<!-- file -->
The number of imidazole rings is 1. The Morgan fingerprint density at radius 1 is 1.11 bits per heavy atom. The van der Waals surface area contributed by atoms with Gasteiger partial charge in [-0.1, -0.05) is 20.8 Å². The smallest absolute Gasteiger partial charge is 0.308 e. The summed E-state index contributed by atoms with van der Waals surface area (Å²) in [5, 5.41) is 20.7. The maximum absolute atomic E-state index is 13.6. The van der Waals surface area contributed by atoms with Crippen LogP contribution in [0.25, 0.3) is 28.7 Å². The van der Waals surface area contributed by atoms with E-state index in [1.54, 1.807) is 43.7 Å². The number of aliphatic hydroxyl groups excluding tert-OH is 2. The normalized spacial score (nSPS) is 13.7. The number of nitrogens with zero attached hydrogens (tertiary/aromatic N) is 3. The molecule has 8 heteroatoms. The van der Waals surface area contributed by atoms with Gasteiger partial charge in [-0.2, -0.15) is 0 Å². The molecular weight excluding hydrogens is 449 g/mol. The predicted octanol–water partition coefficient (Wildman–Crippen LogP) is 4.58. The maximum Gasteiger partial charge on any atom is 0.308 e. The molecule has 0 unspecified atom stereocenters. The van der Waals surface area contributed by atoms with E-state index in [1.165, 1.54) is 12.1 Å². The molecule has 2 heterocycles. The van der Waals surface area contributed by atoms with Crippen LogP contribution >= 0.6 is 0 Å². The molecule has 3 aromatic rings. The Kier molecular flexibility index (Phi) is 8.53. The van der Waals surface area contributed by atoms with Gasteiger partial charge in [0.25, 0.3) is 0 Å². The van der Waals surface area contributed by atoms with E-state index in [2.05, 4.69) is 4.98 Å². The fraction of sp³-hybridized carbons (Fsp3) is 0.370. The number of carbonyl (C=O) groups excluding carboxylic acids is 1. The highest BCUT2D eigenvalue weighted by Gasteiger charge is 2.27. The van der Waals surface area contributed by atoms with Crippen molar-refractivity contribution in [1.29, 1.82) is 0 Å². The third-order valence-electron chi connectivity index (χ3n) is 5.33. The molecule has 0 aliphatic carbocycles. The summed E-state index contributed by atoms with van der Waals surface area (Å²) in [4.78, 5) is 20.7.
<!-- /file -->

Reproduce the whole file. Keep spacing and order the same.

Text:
The number of imidazole rings is 1. The Morgan fingerprint density at radius 1 is 1.11 bits per heavy atom. The van der Waals surface area contributed by atoms with Gasteiger partial charge in [-0.1, -0.05) is 20.8 Å². The smallest absolute Gasteiger partial charge is 0.308 e. The summed E-state index contributed by atoms with van der Waals surface area (Å²) in [5, 5.41) is 20.7. The maximum absolute atomic E-state index is 13.6. The van der Waals surface area contributed by atoms with Crippen LogP contribution in [0.25, 0.3) is 28.7 Å². The van der Waals surface area contributed by atoms with E-state index in [1.54, 1.807) is 43.7 Å². The number of aliphatic hydroxyl groups excluding tert-OH is 2. The normalized spacial score (nSPS) is 13.7. The number of nitrogens with zero attached hydrogens (tertiary/aromatic N) is 3. The molecule has 8 heteroatoms. The van der Waals surface area contributed by atoms with Gasteiger partial charge in [-0.2, -0.15) is 0 Å². The molecular weight excluding hydrogens is 449 g/mol. The predicted octanol–water partition coefficient (Wildman–Crippen LogP) is 4.58. The maximum Gasteiger partial charge on any atom is 0.308 e. The molecule has 0 unspecified atom stereocenters. The van der Waals surface area contributed by atoms with E-state index in [1.165, 1.54) is 12.1 Å². The molecule has 2 heterocycles. The van der Waals surface area contributed by atoms with Crippen LogP contribution >= 0.6 is 0 Å². The molecule has 3 aromatic rings. The Kier molecular flexibility index (Phi) is 8.53. The van der Waals surface area contributed by atoms with Gasteiger partial charge in [0.25, 0.3) is 0 Å². The van der Waals surface area contributed by atoms with E-state index in [2.05, 4.69) is 4.98 Å². The fraction of sp³-hybridized carbons (Fsp3) is 0.370. The number of carbonyl (C=O) groups excluding carboxylic acids is 1. The highest BCUT2D eigenvalue weighted by Gasteiger charge is 2.27. The van der Waals surface area contributed by atoms with Crippen molar-refractivity contribution in [1.29, 1.82) is 0 Å². The third-order valence-electron chi connectivity index (χ3n) is 5.33. The molecule has 0 aliphatic carbocycles. The summed E-state index contributed by atoms with van der Waals surface area (Å²) in [4.78, 5) is 20.7.